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Why, at Christmastime, are decisions so difficult to come by? People who, during the work year, effortlessly make big decisions turn into dithering, shoulder-shrugging, don’t-ask-me evaders.
“What do you want for Christmas?” “Oh, anything,” comes the annoying answer. “What shall we eat on the day?” “Oh, I eat everything.” “Which Christmas movie shall we watch on Christmas Eve?” “Oh, you choose.”
In some families, much of Christmas Eve is now spent trawling through festive movies on the various streaming platforms as people chant “You pick one”, “No, you should pick one”, right up until a choice is made around 10pm, when some brave person finally presses play, at which point the whinging begins. “Oh, this is terrible. Who chose this? I just knew it would be terrible.”
There’s no end to Noel stress for those deemed the decision-maker-in-chief.Credit: iStock
On Christmas Day itself, of course, the big decision is: “Hot food or cold?”
On one side are the traditionalists. Their argument: Christmas is all about traditions, so get used to it. If the cook isn’t about to expire having endured three hours in 45-degree heat, their faces red and their clothes soaked with sweat, it’s not really Christmas.
On the other: Christmas in Australia is all about chilled seafood, which is proof we are no longer under the British heel, but are a wonderful free people living life to the fullest under the beautiful Southern Cross. And if somebody hasn’t endured a four-hour queue to enter the Sydney Fish Market, their patience frayed and their wallet eventually emptied, they really should leave the country.
It’s a big decision, and whenever these big decisions are up for debate, the festive fugitives go missing. Among the questions they are unwilling to answer:
– Food: hot or cold?
– Tree: real or fake?
– Presents: on arrival or after lunch?
– Wrapping paper: save and fold or scrunch up for the bin?
– Music: Nat King Cole or Colin Buchanan?
– After lunch: backyard cricket or a heated three-hour argument about Peter Dutton?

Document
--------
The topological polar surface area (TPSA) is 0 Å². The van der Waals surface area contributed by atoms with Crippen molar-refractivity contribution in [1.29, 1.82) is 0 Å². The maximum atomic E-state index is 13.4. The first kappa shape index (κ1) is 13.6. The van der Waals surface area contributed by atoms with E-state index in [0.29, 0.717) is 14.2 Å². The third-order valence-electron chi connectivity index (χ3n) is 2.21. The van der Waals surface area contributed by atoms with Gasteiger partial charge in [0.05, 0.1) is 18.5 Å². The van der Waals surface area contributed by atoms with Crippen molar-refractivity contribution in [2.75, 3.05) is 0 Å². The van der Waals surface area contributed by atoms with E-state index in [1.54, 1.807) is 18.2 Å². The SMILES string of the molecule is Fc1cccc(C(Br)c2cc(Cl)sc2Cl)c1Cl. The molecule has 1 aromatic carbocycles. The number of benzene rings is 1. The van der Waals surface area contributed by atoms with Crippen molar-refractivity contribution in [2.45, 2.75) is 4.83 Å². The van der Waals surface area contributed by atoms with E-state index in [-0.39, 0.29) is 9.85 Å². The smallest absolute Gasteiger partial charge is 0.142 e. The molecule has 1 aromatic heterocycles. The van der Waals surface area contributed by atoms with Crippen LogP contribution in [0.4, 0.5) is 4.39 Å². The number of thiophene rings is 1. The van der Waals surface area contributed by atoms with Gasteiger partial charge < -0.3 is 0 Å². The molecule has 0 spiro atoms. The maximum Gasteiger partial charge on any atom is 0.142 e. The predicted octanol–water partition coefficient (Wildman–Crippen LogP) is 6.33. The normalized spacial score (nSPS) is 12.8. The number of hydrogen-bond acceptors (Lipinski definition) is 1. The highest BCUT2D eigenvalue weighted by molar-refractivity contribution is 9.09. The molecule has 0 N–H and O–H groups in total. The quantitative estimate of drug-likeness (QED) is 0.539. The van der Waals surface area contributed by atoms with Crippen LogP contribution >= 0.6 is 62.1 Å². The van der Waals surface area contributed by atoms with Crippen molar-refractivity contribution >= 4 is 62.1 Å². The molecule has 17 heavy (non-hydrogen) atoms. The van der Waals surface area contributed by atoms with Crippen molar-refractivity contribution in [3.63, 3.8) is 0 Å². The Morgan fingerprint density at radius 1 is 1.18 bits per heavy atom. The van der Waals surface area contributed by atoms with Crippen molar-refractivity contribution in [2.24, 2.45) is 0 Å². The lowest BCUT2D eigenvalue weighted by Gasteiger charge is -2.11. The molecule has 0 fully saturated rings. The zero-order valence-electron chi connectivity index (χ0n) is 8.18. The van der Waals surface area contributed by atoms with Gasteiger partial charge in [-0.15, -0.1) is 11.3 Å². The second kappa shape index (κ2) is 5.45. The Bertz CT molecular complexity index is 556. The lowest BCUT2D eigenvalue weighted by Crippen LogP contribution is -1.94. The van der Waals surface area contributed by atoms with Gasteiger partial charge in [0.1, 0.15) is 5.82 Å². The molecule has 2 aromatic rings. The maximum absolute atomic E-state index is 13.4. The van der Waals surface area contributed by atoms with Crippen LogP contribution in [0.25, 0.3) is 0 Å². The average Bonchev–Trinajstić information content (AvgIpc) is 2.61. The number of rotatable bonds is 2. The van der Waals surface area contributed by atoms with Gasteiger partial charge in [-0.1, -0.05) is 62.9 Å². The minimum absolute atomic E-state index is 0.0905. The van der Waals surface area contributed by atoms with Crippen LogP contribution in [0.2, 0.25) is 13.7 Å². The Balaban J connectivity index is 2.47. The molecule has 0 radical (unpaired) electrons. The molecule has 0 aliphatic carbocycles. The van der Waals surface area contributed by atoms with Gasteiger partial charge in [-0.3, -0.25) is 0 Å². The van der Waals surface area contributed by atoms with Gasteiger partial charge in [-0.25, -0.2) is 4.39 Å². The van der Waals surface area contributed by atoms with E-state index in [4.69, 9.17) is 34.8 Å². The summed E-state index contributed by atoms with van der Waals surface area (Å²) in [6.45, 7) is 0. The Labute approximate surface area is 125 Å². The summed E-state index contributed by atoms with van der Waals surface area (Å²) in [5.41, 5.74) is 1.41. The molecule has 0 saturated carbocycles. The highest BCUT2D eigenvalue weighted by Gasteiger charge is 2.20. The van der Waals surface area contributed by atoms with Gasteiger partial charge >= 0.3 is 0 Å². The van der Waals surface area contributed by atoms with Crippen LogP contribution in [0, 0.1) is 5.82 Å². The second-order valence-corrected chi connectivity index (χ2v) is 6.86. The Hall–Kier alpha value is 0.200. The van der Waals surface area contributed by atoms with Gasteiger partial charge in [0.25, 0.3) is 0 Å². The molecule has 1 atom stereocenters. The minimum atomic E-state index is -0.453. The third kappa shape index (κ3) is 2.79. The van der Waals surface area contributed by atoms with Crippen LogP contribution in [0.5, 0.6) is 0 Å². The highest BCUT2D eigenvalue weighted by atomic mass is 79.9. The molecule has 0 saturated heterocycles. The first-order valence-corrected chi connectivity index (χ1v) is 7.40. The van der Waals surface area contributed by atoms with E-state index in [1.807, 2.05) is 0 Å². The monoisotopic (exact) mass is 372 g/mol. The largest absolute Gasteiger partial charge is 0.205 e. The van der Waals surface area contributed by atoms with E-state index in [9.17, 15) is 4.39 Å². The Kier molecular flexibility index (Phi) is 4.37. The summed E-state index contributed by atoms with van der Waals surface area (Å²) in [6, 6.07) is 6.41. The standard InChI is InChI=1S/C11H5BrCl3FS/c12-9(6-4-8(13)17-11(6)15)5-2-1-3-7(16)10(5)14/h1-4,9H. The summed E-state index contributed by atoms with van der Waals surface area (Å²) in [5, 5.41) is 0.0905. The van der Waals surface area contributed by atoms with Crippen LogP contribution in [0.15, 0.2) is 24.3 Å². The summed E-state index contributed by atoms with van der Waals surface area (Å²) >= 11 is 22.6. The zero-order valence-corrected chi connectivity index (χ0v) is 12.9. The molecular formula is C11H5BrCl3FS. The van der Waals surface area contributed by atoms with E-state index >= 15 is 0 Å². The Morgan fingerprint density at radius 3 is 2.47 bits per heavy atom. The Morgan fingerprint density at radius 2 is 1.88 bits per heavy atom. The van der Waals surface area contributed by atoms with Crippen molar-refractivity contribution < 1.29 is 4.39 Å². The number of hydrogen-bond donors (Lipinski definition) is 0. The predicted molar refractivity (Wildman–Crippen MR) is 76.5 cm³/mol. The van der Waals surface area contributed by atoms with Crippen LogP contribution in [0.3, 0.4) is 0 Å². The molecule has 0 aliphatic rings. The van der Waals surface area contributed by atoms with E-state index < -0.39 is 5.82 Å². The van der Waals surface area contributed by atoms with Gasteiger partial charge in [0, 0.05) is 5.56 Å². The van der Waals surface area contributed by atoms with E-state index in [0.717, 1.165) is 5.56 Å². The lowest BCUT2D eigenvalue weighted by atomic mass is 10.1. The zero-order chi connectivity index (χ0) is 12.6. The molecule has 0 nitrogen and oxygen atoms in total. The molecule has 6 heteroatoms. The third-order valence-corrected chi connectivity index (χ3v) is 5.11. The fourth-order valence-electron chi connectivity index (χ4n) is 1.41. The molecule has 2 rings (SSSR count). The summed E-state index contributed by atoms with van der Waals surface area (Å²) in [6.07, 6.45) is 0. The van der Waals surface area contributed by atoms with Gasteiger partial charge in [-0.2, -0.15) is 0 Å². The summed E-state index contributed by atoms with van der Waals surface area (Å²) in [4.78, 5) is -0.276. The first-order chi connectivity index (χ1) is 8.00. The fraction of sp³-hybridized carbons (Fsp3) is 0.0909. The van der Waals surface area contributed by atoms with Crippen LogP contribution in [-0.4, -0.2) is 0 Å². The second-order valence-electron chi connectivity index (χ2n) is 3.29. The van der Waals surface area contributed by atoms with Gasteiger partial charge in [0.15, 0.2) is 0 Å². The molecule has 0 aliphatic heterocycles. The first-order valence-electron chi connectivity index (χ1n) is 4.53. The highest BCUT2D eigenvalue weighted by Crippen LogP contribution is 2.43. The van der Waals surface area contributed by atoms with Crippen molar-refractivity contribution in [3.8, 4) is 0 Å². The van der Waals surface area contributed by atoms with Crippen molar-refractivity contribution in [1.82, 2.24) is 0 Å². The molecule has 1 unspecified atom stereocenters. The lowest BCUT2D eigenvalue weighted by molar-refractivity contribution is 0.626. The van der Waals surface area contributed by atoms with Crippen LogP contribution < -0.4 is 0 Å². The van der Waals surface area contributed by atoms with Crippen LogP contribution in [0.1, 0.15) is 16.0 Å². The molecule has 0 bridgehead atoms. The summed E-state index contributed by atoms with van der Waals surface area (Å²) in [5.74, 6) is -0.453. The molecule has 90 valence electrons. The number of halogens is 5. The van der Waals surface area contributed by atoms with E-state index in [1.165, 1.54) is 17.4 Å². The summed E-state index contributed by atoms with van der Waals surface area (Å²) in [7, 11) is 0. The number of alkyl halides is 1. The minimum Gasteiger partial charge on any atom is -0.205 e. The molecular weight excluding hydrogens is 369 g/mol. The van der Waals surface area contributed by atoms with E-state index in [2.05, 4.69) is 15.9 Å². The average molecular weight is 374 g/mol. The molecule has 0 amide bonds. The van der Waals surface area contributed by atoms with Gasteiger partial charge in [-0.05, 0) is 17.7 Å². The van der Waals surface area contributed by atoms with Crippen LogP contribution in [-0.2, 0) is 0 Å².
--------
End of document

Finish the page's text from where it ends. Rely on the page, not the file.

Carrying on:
Then, to all of those questions, there’s the answer: “Oh, you decide. I’m easy.”
Worse, these questions are preceded by an even bigger decision: the one about which relatives to visit and in which order? Who gets to host the main event on Christmas Day, and who has to settle for a Boxing Day brunch? Is Christmas Day dinner even a thing, or is that the definition of the shortest straw? And what happened last year? Should we be taking turns, or does last year represent a template which should henceforth be followed?
Throw in a few divorces, a child working interstate and a couple of insistent grandparents, and you’ll need a logistics expert from the Australian army just to work out the transportation arrangements.
According to Jocasta, it’s this sort of confusion that forced her to become our family’s decision-maker-in-chief. Which means she ends up feeling responsible for anything that goes wrong.
And Christmas, of course, is all about things going wrong. “Who decided to have turkey? It’s always so dry!” “Who gave Uncle Jim the job of bringing the prawns? He always forgets!” “Why did we invest in a huge Christmas tree when some child always pulls it over?”
The decision-maker-in-chief carries the burden.
Right now, Jocasta is on the couch groaning. “Heavy is the head that wears the crown”, she says, before patting her stomach. “Heavy, also, the stomach.”
In this case, the decision in question was picking a Sydney restaurant – somewhere we could share a festive meal with our friends from Brisbane on their annual jaunt south of the border. After much dithering from me, Jocasta booked a nearby Vietnamese place. It was fabulous when we last ate there. That was in 1987. It turns out that it is fabulous no longer.
Halfway through the meal, the table is still laden with plates of inedible food, our visitors faking a cheerful look as they tried to avoid eating anything.
“I ate too much of that terrible food,” Jocasta confides from the couch. “I felt responsible. I think I was trying to hide the evidence.”
She groans a few more times, and flashes me a look that makes it clear she regards me as responsible. She then announces she’s decided to relinquish her post as decision-maker-in-chief. It is now, she says, up to me to make all the festive decisions.
And so I’ve been ticking them off, not knowing how they will play on the day. I decide on a fake tree, but small enough that it can’t do any damage when knocked over by a passing grandchild. There’ll be cold food, but with the prawns purchased frozen from Colesworth, well ahead of time (apparently, they are just as good). And, after lunch, it will be backyard cricket, with the added rule that you lose points if the dog – in this case, Clancy – is the first in the team of fielders to grab the ball.
And I’m banning Love Actually as the Christmas movie in favour of some old Christmas episodes of Frasier.
Oh, and one last decision: I’ll buy cheap sparkling wine for Christmas lunch with the intention of drinking too much of it. After all, I now have an excuse: “I felt the need to hide the evidence.”
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